Chef Vicky Bhogal is known for her quirks: whenever she goes to dinner, she takes her own ground masala or flavored oil. Most of her dishes were inspired by her family, who valued instinct over measuring, and memory over written recipes.
As unconventional as this may sound for a professional, Ms. Bhogal believes fervently in a skill, above all, that helps chefs succeed: improvisation. It’s something many chefs, especially personal and private chefs, may tout in theory, but one she practices daily:
“A real [chef] is someone who will be able to cook something with any ingredients. Endlessly adaptable.”
Being adaptable no doubt is a skill that’s essential to any chef’s success. Whether it is the wrong product received, unexpected expiration dates, kitchen errors or sheer forgetfulness, all chefs run out of ingredients from time to time.
But using the wrong substitutes, or trying to do too much can also be disastrous. Whether a chef is purposefully using substitutions for nutritional concerns for a client, or doing so out of sheer need, it’s essential to understand what works, and what doesn’t. Here’s a look at the most common go-to’s when you’re in a pinch.
Three Types of Substitutions
According to food blogger Mark Vogel, substitutions for recipes fall under three broad categories: substitutions that will not change the texture, flavor, or overall appeal of the recipe in a noticeable way; ones that will “augment” flavors, and ones that will simply not work.
The problem is: how do you know which is which?
Rudimentary ingredient substitution involves things that are very similar in both flavor and function: an example Vogel gives is olive oil vs canola oil in a savory dish. While the flavor is slightly different, it is a very muted difference, and the substitution serves the same purpose and will likely be close to non-detectable (olive oil in a dessert, of course, is a different matter).
In the second instance, Vogel explains, the flavor profile is altered, though not in a way that changes the overall vision or integrity of a dish. Swapping one white fish for another, one nut butter for another, or one root vegetable for another are all examples. That is, the substitution is within the same family of ingredients, but with a slightly different flavor. Here, we notice the difference, but it has the same purpose.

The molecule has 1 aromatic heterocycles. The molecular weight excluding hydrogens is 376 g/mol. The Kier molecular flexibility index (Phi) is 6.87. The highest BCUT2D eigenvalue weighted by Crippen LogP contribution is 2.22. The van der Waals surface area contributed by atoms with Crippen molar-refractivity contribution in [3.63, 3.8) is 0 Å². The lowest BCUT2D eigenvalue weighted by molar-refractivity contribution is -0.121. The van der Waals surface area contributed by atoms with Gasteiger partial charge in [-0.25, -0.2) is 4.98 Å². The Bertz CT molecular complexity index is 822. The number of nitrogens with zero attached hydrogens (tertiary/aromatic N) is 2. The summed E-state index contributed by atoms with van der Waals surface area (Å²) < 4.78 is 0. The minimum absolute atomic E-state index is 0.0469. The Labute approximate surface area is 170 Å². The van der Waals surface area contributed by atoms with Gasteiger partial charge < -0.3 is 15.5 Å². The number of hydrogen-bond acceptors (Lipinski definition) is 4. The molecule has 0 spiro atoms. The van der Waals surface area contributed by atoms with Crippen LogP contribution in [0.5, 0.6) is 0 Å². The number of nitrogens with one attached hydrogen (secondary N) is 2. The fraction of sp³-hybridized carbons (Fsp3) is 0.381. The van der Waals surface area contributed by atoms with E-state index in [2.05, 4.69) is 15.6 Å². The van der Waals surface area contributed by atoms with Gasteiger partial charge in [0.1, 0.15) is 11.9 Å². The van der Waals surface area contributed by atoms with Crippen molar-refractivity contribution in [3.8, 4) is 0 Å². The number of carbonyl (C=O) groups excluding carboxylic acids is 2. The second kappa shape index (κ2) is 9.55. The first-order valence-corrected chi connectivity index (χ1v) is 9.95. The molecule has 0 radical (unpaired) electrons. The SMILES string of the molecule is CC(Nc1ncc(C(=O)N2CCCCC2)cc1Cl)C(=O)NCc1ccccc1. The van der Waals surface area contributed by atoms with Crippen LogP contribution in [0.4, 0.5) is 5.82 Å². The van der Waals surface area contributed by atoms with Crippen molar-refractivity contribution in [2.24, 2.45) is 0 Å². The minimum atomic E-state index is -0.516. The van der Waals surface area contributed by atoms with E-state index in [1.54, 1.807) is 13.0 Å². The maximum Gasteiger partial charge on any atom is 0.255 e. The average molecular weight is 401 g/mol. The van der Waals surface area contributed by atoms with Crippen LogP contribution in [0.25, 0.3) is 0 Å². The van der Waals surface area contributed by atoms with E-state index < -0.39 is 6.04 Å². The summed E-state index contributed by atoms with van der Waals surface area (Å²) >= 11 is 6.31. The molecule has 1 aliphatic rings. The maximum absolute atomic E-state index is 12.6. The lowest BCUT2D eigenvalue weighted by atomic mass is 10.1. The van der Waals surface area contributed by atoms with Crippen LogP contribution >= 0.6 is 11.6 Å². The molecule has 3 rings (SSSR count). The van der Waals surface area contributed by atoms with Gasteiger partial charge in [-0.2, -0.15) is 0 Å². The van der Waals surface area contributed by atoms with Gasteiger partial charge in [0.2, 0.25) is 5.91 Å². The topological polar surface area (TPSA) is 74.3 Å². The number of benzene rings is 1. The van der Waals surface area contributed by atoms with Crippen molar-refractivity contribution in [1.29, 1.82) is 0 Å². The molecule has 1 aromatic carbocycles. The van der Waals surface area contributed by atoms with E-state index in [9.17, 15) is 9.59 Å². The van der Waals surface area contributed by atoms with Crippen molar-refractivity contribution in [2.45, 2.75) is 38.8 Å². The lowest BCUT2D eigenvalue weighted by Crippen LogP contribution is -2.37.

The devastating substitutions occur when the purpose of the original ingredient is compromised. For instance, especially in baked goods, subbing out eggs with something that will not help the dough rise, or taking out the fat from a recipe without substituting something to retain moisture and texture. If you’re shopping out of a completely different family, especially in sensitive desserts, you run a high risk of a disaster. These types of substitutions are where you need to adhere to either the normal ingredients, or follow accepted substitutions that have been tried and tested for years (decades).
Baking 101: Substitutes that Actually Work
Even though baking is a very delicate art, there are effective substiutions. Here are a few of the most common ones:
Baking Soda vs Baking Powder: While both act as leaveners, there is a difference: baking soda is three to four times as strong as powder, and acts as a base, while baking powder is a mixture of baking soda, cornstarch, and cream of tartar.
Use: ¼ tsp baking soda for every tsp of baking powder. Baking soda will make for a slightly more bitter taste, so adding a touch of citrus or extra sweetener is advised for cookies or cake. Taste test, and know that bigger amount exchanged, the more you may have to keep this in mind.
Eggs: Replacing eggs can be tricky, but doable. Like baking powder and baking soda, eggs are acting as leavening agents but also add moisture.
Use for every one egg: (not advised for recipes with over three eggs): ¼ cup applesauce + ½ tsp baking powder or 1Tble ground flaxseeds+ 3 Tble water, dissolved or ¼ cup pureed silken tofu (Safest Bet: Egg Replacers, which can be purchased in stores).
Buttermilk: No, you can’t just use milk. Buttermilk adds flavor, makes gluten more pliable, and affects texture and moisture. Luckily, this swap is very simple.
Use: 1 Tble White Vinegar or 1 Tble freshly squeezed lemon juice, or + 15/16 of milk . Let stand for five minutes.
Baker’s Chocolate: Out of baker’s chocolate or semi sweet morsels? Need cocoa baking powder? Look at this link for many different tried and true substitutions
Heavy Cream: If you’re looking to keep the same fat content, swapping is simple. Melt ⅓ cup of butter and combine with ¾ cup cold milk.
For chefs looking for baking and basic swaps, there are endless options. See this link for an extensive list, and check again soon when we dive into swaps for healthier cooking.